Although the spring semester ended a little differently than we all anticipated, the Hart Archway Partnership has continued in its mission to connect Hart County to the resources of the University of Georgia for the community’s benefit. The group completed many projects this year, in addition to leading groups like the Poverty Task Force and the Regional Tourism Roundtable series.

“Hart County’s association with Archway continues to be a valuable organizational tool for bringing local and university resources together to support current and future goals for our community,” said Bill Leard, Archway Executive Committee Chair. “We continue to benefit from having access to the vast resources of the University system.”

The Hart County Archway Partnership works on four priorities decided by the Executive Committee: Tourism, Workforce Development and Education, Quality of Life and Preparing for Growth. A number of projects were accomplished for each priority, including the new Blush mural on Depot Street, a marketing plan for the Hart College and Career Academy and a City of Hartwell wastewater analysis.

Although the county was disappointed to lose long-time Archway Professional Anna Strickland, interim Archway Professional Rosanna Cruz-Bibb has picked up right where Strickland left off, helping to complete many projects and continue running groups like the Poverty Task Force and the Regional Tourism Roundtable.

Operations Coordinator Angel Jackson and Cruz-Bibb work with the students and faculty from UGA to complete all these projects, yielding results for Hart County and giving students work experience before they embark on their careers.

“The student interns are the best of the best; they are able to work on real-world projects that make a real difference for Hart County. Our funding partners invest in the program because they know they will get a good return on their investment,” said Leard. The numbers are still being run for Fiscal Year 2020, but in 2019 that return on investment was more than $800,000.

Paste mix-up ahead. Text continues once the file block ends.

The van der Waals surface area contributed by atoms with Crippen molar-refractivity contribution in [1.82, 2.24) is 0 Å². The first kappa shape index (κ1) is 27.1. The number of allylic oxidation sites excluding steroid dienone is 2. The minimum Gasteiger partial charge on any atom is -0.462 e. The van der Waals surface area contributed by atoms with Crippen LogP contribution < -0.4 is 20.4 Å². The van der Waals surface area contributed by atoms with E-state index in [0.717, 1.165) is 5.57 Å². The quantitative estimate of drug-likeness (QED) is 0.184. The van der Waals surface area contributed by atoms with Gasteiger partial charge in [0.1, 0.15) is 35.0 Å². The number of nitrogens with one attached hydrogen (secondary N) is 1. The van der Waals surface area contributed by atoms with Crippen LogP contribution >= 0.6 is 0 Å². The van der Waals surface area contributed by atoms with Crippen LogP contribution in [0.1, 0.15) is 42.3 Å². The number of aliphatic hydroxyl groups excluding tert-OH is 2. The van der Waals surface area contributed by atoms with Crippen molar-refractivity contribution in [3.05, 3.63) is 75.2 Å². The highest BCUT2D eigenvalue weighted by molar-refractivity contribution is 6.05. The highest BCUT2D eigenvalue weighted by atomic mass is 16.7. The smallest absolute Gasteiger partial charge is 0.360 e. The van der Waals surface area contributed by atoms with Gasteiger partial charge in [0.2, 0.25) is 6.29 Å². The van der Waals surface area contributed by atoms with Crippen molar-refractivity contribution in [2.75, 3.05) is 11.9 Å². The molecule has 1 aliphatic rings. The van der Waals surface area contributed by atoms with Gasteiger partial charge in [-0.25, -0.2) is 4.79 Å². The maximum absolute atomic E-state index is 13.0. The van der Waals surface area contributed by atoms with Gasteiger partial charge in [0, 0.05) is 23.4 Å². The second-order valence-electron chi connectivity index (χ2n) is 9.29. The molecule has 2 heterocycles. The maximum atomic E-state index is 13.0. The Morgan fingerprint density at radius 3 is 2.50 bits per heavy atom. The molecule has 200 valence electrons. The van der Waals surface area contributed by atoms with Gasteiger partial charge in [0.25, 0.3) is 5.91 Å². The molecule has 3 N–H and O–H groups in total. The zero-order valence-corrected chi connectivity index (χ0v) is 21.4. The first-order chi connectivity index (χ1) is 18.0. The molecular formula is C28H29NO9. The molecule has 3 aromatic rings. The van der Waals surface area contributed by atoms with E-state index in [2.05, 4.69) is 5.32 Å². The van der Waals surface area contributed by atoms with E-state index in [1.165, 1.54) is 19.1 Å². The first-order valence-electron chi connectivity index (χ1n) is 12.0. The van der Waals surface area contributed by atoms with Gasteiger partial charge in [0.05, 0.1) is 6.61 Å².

A couple of those projects were with the Hart County Botanical Garden, where students worked with co-directors of the garden Gretchen Torrence and Diane Slayton to install a pollinator garden and to design a conifer garden at the entrance to the Gardens.

“Our experience with the Archway Partnership has been an invaluable one for the Hart County Botanical Garden with two major projects in the works,” said Torrence. What started out as an amorphous idea for a grassland area at the Botanical Garden, with the help of Strickland, transformed into the Connect to Protect pollinator garden when she was able to bring in the State Botanical Garden of Georgia plant preservation office.

“Within weeks we were on our way to a plan and this summer we are enjoying the fruits of our collaboration with 186 matrix grasses installed in a manageable grid, the essential foundation for all the heritage prairie plants that will be incorporated to create our Piedmont Pocket Prairie,” said Torrence.

For the conifer garden, Torrence knew they could reach out to Archway for assistance. “We were soon introduced to two graduate students from the College of Environment and Design. Our Botanical Garden leads were interviewed by these students during their initial site visit last fall. Incredibly, the two of them were able to hone in on our stated needs, wants and goals presenting a fine initial concept portfolio that not only addressed the conifer garden design but incorporated our vision for a new entrance. The resulting plan is nothing less than extraordinary.”

Despite the remote work requirements in place these past few months, work has continued on all the ongoing projects and Cruz-Bibb continues to work with community groups. No matter what happens this summer or in the fall, the Archway Partnership will continue working on behalf of the Hart County community.

Writer: Baker Owens,, 706-510-9622

Contact: Rosanna Cruz-Bibb,, 706-338-9767